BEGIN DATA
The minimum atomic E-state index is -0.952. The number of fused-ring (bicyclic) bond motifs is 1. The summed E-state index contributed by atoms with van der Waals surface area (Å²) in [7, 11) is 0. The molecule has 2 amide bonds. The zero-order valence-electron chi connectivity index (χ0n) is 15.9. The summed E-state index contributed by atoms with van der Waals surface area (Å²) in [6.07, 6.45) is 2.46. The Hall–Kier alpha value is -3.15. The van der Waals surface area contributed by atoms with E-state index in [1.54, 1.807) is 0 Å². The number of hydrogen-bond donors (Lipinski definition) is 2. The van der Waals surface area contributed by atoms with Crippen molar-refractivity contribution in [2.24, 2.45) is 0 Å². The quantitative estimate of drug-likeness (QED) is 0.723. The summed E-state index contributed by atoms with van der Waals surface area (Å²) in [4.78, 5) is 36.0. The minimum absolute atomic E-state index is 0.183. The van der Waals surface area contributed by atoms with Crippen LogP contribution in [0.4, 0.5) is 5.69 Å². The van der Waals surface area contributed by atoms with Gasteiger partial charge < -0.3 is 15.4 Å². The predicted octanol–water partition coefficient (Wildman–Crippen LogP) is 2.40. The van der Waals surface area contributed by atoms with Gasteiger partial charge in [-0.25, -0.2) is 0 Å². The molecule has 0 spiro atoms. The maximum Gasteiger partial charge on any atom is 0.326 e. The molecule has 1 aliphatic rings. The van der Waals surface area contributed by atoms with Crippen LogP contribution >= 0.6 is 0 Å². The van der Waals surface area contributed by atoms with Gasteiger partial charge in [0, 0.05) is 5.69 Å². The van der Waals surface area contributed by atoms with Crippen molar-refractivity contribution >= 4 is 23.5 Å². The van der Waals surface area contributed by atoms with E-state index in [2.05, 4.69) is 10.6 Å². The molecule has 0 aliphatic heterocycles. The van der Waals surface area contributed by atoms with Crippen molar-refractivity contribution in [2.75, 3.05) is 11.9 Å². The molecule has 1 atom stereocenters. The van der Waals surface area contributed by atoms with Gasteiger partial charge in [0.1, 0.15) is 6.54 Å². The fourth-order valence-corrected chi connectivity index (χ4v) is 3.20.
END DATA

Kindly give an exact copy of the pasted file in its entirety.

The minimum atomic E-state index is -0.952. The number of fused-ring (bicyclic) bond motifs is 1. The summed E-state index contributed by atoms with van der Waals surface area (Å²) in [7, 11) is 0. The molecule has 2 amide bonds. The zero-order valence-electron chi connectivity index (χ0n) is 15.9. The summed E-state index contributed by atoms with van der Waals surface area (Å²) in [6.07, 6.45) is 2.46. The Hall–Kier alpha value is -3.15. The van der Waals surface area contributed by atoms with E-state index in [1.54, 1.807) is 0 Å². The number of hydrogen-bond donors (Lipinski definition) is 2. The van der Waals surface area contributed by atoms with Crippen molar-refractivity contribution in [2.24, 2.45) is 0 Å². The quantitative estimate of drug-likeness (QED) is 0.723. The summed E-state index contributed by atoms with van der Waals surface area (Å²) in [4.78, 5) is 36.0. The minimum absolute atomic E-state index is 0.183. The van der Waals surface area contributed by atoms with Crippen LogP contribution in [0.4, 0.5) is 5.69 Å². The van der Waals surface area contributed by atoms with Gasteiger partial charge < -0.3 is 15.4 Å². The predicted octanol–water partition coefficient (Wildman–Crippen LogP) is 2.40. The van der Waals surface area contributed by atoms with Gasteiger partial charge in [-0.25, -0.2) is 0 Å². The molecule has 0 spiro atoms. The maximum Gasteiger partial charge on any atom is 0.326 e. The molecule has 1 aliphatic rings. The van der Waals surface area contributed by atoms with Crippen LogP contribution >= 0.6 is 0 Å². The van der Waals surface area contributed by atoms with Gasteiger partial charge in [0, 0.05) is 5.69 Å². The van der Waals surface area contributed by atoms with Crippen molar-refractivity contribution >= 4 is 23.5 Å². The van der Waals surface area contributed by atoms with E-state index in [2.05, 4.69) is 10.6 Å². The molecule has 0 aliphatic heterocycles. The van der Waals surface area contributed by atoms with Crippen molar-refractivity contribution in [2.75, 3.05) is 11.9 Å². The molecule has 1 atom stereocenters. The van der Waals surface area contributed by atoms with Gasteiger partial charge in [0.1, 0.15) is 6.54 Å². The fourth-order valence-corrected chi connectivity index (χ4v) is 3.20.